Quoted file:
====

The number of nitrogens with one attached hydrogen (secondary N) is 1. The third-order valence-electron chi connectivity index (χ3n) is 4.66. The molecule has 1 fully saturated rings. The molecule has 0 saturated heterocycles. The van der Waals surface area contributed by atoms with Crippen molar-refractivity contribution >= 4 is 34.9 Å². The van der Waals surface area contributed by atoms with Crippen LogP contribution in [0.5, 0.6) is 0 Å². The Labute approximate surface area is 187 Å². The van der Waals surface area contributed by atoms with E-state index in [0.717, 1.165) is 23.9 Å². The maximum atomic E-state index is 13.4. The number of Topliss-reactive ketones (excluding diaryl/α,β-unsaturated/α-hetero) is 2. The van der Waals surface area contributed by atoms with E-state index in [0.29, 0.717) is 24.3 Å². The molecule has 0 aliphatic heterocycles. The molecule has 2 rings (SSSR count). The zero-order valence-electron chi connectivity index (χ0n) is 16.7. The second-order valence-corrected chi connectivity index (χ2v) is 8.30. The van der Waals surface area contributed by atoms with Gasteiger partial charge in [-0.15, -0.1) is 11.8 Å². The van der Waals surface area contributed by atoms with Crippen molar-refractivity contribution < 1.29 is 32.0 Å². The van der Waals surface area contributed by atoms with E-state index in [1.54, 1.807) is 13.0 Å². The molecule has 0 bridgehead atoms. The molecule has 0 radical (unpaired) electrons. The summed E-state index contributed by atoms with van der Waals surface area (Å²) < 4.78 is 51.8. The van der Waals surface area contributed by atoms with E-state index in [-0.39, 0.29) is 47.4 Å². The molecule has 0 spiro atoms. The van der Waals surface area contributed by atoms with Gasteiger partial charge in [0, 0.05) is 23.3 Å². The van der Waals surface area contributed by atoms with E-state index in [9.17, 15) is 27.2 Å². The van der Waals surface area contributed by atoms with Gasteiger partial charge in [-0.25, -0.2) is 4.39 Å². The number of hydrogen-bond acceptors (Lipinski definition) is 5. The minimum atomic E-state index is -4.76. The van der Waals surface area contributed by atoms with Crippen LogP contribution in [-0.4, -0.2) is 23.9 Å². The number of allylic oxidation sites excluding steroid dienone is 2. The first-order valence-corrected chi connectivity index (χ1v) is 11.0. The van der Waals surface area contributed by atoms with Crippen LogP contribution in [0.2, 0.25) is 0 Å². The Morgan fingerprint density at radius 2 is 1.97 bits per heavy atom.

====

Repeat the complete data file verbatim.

The number of nitrogens with one attached hydrogen (secondary N) is 1. The third-order valence-electron chi connectivity index (χ3n) is 4.66. The molecule has 1 fully saturated rings. The molecule has 0 saturated heterocycles. The van der Waals surface area contributed by atoms with Crippen molar-refractivity contribution >= 4 is 34.9 Å². The van der Waals surface area contributed by atoms with Crippen LogP contribution in [0.5, 0.6) is 0 Å². The Labute approximate surface area is 187 Å². The van der Waals surface area contributed by atoms with E-state index in [0.717, 1.165) is 23.9 Å². The maximum atomic E-state index is 13.4. The number of Topliss-reactive ketones (excluding diaryl/α,β-unsaturated/α-hetero) is 2. The van der Waals surface area contributed by atoms with E-state index in [0.29, 0.717) is 24.3 Å². The molecule has 0 aliphatic heterocycles. The molecule has 2 rings (SSSR count). The zero-order valence-electron chi connectivity index (χ0n) is 16.7. The second-order valence-corrected chi connectivity index (χ2v) is 8.30. The van der Waals surface area contributed by atoms with Gasteiger partial charge in [-0.15, -0.1) is 11.8 Å². The van der Waals surface area contributed by atoms with Crippen molar-refractivity contribution < 1.29 is 32.0 Å². The van der Waals surface area contributed by atoms with E-state index in [1.54, 1.807) is 13.0 Å². The molecule has 0 bridgehead atoms. The molecule has 0 radical (unpaired) electrons. The summed E-state index contributed by atoms with van der Waals surface area (Å²) < 4.78 is 51.8. The van der Waals surface area contributed by atoms with E-state index in [-0.39, 0.29) is 47.4 Å². The molecule has 0 spiro atoms. The van der Waals surface area contributed by atoms with Gasteiger partial charge in [0, 0.05) is 23.3 Å². The van der Waals surface area contributed by atoms with E-state index in [9.17, 15) is 27.2 Å². The van der Waals surface area contributed by atoms with Gasteiger partial charge in [-0.25, -0.2) is 4.39 Å². The number of hydrogen-bond acceptors (Lipinski definition) is 5. The minimum atomic E-state index is -4.76. The van der Waals surface area contributed by atoms with Crippen LogP contribution in [-0.4, -0.2) is 23.9 Å². The number of allylic oxidation sites excluding steroid dienone is 2. The first-order valence-corrected chi connectivity index (χ1v) is 11.0. The van der Waals surface area contributed by atoms with Crippen LogP contribution in [0.2, 0.25) is 0 Å². The Morgan fingerprint density at radius 2 is 1.97 bits per heavy atom.